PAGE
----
One of my goals is to provide resources you can use to learn about applying to college, funding a college education, and standardized testing. Below is a list of some of those links. Remember, even if you are a sophomore or junior, it’s not too early to begin exploring the process. Knowledge is power!
www.collegeboard.com: Does everything from registering and preparing you for the SAT to doing a college search. Want a Division 3 men’s baseball program in New York that offers an advertising major and is located within 10 miles of Syracuse? Collegeboard will do that and much more.
www.act.org: Besides allowing you to register for the ACT, this Web site quickly and easily allows you to figure out your Expected Family Contribution (EFC) for financial aid calculations.
www.finaid.org: Gives you a much more detailed analysis of your Expected Family Contribution (EFC) and financial aid options. For example, it will analyze your financial need through the “Federal Methodology” calculating your EFC—first, and then it will calculate your need using a formula that many private universities and colleges use.
www.fastweb.com: Tons of information about all things college for high school students, college students, and parents. If you’re interested in receiving information about scholarships, after you fill out a personalized information form, it plugs you into a database of thousands of scholarships. As new scholarships are added to their site that match your profile, you receive automatic e-mail updates.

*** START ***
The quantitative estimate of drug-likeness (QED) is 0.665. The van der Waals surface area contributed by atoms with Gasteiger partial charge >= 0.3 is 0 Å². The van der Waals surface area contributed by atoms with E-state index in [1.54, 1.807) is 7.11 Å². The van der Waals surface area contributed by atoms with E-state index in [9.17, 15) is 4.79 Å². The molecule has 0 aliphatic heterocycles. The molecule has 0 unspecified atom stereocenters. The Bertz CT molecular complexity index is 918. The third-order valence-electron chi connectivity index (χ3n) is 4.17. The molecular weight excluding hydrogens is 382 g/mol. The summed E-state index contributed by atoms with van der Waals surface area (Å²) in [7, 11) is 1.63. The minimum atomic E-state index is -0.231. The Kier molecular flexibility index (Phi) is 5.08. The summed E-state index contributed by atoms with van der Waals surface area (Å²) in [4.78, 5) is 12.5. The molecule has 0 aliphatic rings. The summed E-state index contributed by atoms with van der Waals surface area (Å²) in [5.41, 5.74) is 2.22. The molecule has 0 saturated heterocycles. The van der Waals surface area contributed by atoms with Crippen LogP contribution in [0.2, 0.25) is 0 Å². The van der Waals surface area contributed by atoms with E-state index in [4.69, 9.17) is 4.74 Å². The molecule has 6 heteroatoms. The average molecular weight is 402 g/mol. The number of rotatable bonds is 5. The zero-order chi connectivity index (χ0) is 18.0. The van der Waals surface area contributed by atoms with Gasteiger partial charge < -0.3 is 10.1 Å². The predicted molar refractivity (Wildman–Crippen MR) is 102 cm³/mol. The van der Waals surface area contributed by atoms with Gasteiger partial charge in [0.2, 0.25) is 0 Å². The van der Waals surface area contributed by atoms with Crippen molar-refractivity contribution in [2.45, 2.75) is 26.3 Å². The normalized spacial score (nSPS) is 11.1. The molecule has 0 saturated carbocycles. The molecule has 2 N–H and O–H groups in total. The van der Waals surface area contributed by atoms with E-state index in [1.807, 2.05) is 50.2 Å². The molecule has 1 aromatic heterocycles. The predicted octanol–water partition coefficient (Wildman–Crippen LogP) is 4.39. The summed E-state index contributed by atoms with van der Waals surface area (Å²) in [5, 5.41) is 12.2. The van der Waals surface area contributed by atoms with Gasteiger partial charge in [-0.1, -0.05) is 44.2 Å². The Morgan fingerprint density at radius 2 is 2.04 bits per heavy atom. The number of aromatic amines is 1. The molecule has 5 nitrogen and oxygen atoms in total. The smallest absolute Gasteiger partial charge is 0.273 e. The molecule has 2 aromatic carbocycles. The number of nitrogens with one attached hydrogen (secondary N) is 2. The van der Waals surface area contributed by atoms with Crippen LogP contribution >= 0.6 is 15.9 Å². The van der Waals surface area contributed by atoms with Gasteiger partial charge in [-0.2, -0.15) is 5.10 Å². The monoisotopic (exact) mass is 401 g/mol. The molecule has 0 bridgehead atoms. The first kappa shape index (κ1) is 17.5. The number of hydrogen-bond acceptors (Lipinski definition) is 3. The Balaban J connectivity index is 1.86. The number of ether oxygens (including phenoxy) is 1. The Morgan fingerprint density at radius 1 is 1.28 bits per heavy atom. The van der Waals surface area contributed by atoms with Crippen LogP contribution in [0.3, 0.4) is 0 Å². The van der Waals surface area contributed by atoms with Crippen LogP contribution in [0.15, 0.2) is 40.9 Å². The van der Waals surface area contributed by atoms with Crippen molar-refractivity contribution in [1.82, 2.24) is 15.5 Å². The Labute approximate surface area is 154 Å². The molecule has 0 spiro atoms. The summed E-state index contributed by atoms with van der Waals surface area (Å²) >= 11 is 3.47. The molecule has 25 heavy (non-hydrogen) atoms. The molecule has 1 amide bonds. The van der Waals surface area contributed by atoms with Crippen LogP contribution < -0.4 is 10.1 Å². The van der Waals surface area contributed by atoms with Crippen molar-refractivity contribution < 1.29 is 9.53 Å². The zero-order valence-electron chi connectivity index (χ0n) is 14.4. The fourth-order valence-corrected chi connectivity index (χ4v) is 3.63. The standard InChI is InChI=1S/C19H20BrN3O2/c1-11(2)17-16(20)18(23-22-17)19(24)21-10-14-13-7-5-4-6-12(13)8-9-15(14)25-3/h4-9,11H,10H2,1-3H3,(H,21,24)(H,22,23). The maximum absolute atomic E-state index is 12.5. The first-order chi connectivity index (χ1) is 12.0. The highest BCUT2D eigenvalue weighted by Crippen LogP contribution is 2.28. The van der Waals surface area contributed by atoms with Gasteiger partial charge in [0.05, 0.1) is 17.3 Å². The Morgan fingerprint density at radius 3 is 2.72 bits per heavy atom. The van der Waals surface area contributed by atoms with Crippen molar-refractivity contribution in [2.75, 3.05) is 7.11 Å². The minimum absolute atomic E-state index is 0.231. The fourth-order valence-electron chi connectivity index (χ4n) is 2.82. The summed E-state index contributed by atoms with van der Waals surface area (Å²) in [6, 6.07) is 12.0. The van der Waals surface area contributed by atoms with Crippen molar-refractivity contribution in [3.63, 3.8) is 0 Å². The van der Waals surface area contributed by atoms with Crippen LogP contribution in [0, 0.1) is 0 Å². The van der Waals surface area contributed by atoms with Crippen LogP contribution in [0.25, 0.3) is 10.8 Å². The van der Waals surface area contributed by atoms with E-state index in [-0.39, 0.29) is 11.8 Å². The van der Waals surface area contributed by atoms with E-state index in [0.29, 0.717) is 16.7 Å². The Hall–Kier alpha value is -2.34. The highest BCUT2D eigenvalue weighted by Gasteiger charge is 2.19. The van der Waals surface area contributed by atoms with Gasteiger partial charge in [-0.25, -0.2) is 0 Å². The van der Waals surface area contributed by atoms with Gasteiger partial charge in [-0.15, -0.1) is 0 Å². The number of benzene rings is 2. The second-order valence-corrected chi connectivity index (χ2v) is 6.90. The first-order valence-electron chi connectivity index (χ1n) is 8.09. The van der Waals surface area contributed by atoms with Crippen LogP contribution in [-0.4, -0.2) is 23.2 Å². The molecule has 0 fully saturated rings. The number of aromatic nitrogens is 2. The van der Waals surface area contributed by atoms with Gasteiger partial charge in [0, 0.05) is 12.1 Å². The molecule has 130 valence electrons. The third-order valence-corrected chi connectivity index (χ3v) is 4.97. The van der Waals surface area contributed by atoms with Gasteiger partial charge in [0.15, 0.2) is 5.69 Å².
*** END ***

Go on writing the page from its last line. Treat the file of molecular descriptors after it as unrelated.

www.fairtest.org: Don’t do well on standardized tests? This website includes a list of colleges and universities that do not use or de-emphasize standardized tests in their admissions process. More than 400 colleges are on this list.
www.commonapp.org: This website will save you a lot of time and aggravation. Over 450 colleges and universities that have agreed to use a standard, common application are listed here.
www.princetonreview.com and www.petersons.com: Two websites with an abundance of information about how to prepare for college.
www.fafsa.ed.gov: The US Department of Education site allows you to submit your Free Application for Federal Student Aid (FAFSA) form online. It’s fast and easy, so take advantage of it.
www.studentaid.ed.gov: An excellent site sponsored by the US Department of Education that reviews the whole college process from A-Z.